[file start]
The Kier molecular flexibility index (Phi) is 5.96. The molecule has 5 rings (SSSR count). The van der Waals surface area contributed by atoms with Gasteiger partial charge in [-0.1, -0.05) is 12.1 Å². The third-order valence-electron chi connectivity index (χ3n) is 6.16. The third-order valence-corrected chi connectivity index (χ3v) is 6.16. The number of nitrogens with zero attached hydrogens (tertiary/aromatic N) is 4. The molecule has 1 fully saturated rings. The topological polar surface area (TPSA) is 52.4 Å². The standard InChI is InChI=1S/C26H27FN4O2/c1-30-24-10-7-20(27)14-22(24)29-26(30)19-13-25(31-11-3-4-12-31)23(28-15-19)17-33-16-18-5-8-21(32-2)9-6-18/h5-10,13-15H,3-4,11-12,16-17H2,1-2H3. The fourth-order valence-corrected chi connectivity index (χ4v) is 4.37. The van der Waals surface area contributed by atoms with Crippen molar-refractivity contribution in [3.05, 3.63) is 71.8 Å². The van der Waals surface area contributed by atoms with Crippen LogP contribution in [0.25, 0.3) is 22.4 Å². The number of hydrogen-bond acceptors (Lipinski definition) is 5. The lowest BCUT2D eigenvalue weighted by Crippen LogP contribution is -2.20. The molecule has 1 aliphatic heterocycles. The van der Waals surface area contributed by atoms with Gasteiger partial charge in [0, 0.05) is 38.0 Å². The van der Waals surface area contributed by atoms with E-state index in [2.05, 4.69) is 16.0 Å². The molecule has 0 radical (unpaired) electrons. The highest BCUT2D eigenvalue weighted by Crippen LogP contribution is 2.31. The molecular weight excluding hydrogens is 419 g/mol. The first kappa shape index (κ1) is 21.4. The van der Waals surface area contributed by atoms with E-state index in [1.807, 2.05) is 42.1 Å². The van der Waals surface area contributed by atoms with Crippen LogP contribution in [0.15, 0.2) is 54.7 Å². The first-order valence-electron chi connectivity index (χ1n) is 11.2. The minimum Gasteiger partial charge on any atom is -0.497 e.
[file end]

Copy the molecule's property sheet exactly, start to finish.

The Kier molecular flexibility index (Phi) is 5.96. The molecule has 5 rings (SSSR count). The van der Waals surface area contributed by atoms with Gasteiger partial charge in [-0.1, -0.05) is 12.1 Å². The third-order valence-electron chi connectivity index (χ3n) is 6.16. The third-order valence-corrected chi connectivity index (χ3v) is 6.16. The number of nitrogens with zero attached hydrogens (tertiary/aromatic N) is 4. The molecule has 1 fully saturated rings. The topological polar surface area (TPSA) is 52.4 Å². The standard InChI is InChI=1S/C26H27FN4O2/c1-30-24-10-7-20(27)14-22(24)29-26(30)19-13-25(31-11-3-4-12-31)23(28-15-19)17-33-16-18-5-8-21(32-2)9-6-18/h5-10,13-15H,3-4,11-12,16-17H2,1-2H3. The fourth-order valence-corrected chi connectivity index (χ4v) is 4.37. The van der Waals surface area contributed by atoms with Crippen molar-refractivity contribution in [3.05, 3.63) is 71.8 Å². The van der Waals surface area contributed by atoms with Crippen LogP contribution in [0.25, 0.3) is 22.4 Å². The number of hydrogen-bond acceptors (Lipinski definition) is 5. The lowest BCUT2D eigenvalue weighted by Crippen LogP contribution is -2.20. The molecule has 1 aliphatic heterocycles. The van der Waals surface area contributed by atoms with Gasteiger partial charge in [0, 0.05) is 38.0 Å². The van der Waals surface area contributed by atoms with E-state index in [2.05, 4.69) is 16.0 Å². The molecule has 0 radical (unpaired) electrons. The highest BCUT2D eigenvalue weighted by Crippen LogP contribution is 2.31. The molecular weight excluding hydrogens is 419 g/mol. The first kappa shape index (κ1) is 21.4. The van der Waals surface area contributed by atoms with E-state index in [1.807, 2.05) is 42.1 Å². The van der Waals surface area contributed by atoms with Crippen LogP contribution in [0.15, 0.2) is 54.7 Å². The first-order valence-electron chi connectivity index (χ1n) is 11.2. The minimum Gasteiger partial charge on any atom is -0.497 e.